Similar to other cases raised with the Ombudsman the office has also ceased its intervention in the complaint of torture by the three victims, collectively known as the ‘Talisay 3’, invoking the excuse that it is the mandate of the Commission on Human Rights (CHR) to investigate complaints of torture. While the Ombudsman argued that it is the primary responsibility of the CHR to investigate, the latter did not conduct an investigation since the complaint was filed one and a half years ago.
DETAILS OF TERMINATED CASES:
On 1 February, 2010, we issued the appeal (AHRC-UAC-005-2010) about the illegal arrest, torture and filing of questionable charges on three community organizers, namely Charity Diño, 29; Billy Batrina, 29; and Sonny Rogelio, 26; in the municipality of Talisay, Batangas on 23 November, 2009.
In our letter to Ms. Leila de Lima, the former chairperson of the Commission on Human Rights (CHR), we urged her “to ensure that the victim’s allegations of torture and the filing of questionable charges against them are thoroughly investigated” and that “their allegations of torture against the military must be investigated”.
When we wrote a separate letter to Emilio Gonzalez, Deputy Ombudsman for the Office of the Deputy Ombudsman for the Military and Other Law Enforcement Office (MOLEO), we expected the Ombudsman to comply with their legal obligation under section 13 of the Ombudsman Act of 1989. This requires them to investigate the aspect of “civil and criminal liability (of state agents) in every case where the evidence warrants in order to promote efficient service by the Government to the people” of a complaint.
Thus, our appeal letter to the Ombudsman should not have been taken so narrowly that we were requesting them to investigate solely on the complaints of torture. The Ombudsman should have performed their mandate and legal obligation in determining whether the perpetrators have had “criminal and administrative liability” in the performance of their duties.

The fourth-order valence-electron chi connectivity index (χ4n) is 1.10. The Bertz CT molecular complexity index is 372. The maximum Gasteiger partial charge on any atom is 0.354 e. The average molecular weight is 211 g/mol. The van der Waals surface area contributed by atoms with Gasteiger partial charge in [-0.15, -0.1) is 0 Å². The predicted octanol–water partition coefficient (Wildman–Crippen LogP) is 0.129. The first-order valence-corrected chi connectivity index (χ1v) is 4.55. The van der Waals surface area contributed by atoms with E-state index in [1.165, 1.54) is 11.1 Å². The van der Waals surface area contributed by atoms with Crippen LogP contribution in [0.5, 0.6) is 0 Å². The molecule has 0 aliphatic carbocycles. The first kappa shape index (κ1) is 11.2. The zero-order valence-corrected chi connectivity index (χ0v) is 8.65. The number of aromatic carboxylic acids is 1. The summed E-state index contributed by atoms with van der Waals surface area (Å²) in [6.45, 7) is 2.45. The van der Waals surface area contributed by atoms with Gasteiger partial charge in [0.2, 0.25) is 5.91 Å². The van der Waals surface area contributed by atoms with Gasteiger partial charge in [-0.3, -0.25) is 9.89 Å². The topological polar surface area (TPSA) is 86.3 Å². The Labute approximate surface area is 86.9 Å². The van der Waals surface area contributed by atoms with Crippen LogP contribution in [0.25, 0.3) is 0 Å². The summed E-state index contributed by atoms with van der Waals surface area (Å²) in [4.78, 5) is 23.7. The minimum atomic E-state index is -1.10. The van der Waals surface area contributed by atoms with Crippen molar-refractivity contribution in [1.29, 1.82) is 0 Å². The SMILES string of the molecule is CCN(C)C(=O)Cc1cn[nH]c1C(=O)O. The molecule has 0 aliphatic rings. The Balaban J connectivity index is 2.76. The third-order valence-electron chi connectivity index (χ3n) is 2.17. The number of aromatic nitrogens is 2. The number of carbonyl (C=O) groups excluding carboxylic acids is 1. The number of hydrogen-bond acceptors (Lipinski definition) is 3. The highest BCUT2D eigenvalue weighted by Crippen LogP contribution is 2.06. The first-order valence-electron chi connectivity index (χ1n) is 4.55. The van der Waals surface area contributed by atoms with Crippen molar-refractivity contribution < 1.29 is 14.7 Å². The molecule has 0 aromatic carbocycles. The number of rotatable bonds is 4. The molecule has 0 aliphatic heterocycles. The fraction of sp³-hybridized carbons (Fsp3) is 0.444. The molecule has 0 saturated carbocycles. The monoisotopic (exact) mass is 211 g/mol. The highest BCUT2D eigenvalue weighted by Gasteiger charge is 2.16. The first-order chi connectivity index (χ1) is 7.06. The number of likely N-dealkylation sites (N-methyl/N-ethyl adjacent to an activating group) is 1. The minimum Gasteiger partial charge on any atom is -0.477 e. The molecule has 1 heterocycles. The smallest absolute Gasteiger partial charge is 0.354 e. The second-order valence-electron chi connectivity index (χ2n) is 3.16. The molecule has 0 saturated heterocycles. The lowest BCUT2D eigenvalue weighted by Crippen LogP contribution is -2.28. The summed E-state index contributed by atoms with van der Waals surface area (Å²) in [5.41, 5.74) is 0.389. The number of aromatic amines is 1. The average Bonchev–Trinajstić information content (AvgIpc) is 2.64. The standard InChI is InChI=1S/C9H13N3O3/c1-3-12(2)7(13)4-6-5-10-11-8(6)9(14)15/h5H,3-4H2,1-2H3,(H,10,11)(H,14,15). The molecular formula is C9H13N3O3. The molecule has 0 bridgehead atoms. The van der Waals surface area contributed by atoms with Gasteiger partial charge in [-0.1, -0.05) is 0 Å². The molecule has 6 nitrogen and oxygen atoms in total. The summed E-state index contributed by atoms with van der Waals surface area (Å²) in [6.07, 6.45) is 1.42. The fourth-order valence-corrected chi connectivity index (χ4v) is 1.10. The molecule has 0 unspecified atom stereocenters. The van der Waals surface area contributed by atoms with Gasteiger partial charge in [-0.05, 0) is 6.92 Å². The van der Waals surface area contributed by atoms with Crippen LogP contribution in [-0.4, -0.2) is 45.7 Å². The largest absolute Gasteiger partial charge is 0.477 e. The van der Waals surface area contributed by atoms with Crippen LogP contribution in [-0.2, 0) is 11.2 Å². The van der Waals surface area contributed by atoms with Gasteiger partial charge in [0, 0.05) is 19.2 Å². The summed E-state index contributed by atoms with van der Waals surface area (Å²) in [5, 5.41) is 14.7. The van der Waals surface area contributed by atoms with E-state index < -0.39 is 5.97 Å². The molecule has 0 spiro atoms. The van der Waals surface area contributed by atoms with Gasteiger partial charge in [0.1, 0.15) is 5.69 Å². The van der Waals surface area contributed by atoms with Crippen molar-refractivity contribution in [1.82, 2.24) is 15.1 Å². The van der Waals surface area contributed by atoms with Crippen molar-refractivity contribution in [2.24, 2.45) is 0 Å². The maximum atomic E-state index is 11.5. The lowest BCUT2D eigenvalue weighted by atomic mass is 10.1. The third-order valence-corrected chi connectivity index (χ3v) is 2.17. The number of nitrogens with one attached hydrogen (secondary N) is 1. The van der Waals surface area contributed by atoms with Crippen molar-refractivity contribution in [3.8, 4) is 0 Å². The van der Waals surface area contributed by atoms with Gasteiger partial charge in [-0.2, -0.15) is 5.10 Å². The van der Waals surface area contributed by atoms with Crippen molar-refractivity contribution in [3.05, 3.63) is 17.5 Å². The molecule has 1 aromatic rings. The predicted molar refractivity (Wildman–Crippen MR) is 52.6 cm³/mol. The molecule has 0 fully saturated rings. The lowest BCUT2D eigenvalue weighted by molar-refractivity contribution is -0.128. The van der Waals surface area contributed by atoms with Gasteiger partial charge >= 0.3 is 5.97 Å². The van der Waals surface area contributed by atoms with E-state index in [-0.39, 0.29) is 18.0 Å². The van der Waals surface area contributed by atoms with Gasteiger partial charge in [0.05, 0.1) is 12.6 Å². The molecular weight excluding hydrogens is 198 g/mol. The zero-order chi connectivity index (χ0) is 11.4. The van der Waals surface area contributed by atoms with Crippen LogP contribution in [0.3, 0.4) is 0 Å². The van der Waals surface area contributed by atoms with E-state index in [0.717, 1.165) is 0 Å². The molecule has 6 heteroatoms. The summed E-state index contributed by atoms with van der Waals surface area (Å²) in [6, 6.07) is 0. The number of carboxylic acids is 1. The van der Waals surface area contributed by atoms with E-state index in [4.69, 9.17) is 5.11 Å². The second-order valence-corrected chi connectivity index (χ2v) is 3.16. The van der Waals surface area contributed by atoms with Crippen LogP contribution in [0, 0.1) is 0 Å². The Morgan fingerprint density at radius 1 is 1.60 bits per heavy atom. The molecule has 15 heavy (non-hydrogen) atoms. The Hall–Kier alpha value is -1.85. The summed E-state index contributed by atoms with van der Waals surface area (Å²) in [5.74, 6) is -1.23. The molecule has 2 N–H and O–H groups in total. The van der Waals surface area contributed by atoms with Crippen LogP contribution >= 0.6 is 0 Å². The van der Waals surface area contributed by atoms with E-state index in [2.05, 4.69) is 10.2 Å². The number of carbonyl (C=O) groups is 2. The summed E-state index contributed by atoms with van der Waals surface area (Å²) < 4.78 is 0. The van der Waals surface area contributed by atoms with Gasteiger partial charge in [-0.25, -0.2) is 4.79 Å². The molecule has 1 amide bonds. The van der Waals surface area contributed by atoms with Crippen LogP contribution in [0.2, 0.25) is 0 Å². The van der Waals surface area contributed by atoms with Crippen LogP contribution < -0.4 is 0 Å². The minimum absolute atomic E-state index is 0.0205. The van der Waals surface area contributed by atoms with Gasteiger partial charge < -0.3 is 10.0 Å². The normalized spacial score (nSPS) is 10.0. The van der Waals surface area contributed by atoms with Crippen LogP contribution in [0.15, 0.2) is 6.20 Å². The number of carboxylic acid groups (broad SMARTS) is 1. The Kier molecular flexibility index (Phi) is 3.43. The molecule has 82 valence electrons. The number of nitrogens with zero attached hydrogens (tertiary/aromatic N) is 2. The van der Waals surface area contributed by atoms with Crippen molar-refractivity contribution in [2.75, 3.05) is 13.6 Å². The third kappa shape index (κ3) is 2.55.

The AHRC is aware that under section 9 (a) of the Anti-Torture Act of 2009 (R.A. 9745), torture victims should have the right to “have a prompt and impartial investigation by the CHR and by agencies of government”; however, no investigation on the complaint of torture has been conducted. The complaint was submitted by way of an appeal letter to the CHR in February 2010.
In addition, the AHRC wrote a letter on 29 June, 2011 to Ms. Loretta Ann Rosales, the present chairperson of the CHR, “to inquire about the status of your investigation, if there was any, to the complaint of torture that we have submitted”. This was sent after the Ombudsman concluded to “close and terminate” its investigation into their case.
However, the AHRC has not received any response or comments from the CHR as of yet.
JUSTIFYING THE CLOSURE
In his Final Report dated 31 August, 2010, Danilo Rimonte, graft prevention & control officer of MOLEO, decided to “close and terminate” arguing that:
“… since RA 9745 otherwise known as the Anti-Torture Act of 2009 was invoked by the AHRC, the instant RAS must necessarily be referred to the Commission on Human Rights (CHR) where Section 9 of the said law mandates the latter and other executive agencies, to conduct a prompt and impartial investigation on cases of torture.”
Rimonte, therefore, recommended that:
“…the instant Request for Assistance (RAS cases) be considered CLOSED and TERMINATED in so far as this office is concerned and that the same be referred to the CHR for appropriate action.”
COMMENTS: ‘No investigation, no remedy’
Rimonte, however, did not provide information nor any proof that the CHR had indeed conducted an investigation into the complaint of torture by the three victims before he decided to terminate the case. The failure of the CHR to investigate promptly, as required by the Anti-Torture Act of 2009, is itself an administrative offense.
The Ombudsman should also investigate the CHR’s failure to investigate promptly.
The Ombudsman, in proceeding with the “closure and termination” of its investigation, has effectively restrained itself from making accountable the security forces, who were the subject of the complaint; and the CHR, for their neglect and failure in conducting a “prompt and impartial investigation” as required by law.
The failure of the CHR to investigate had also effectively deprived the victims of any form of remedy.
Urgent Appeals Programme
Asian Human Rights Commission (firstname.lastname@example.org)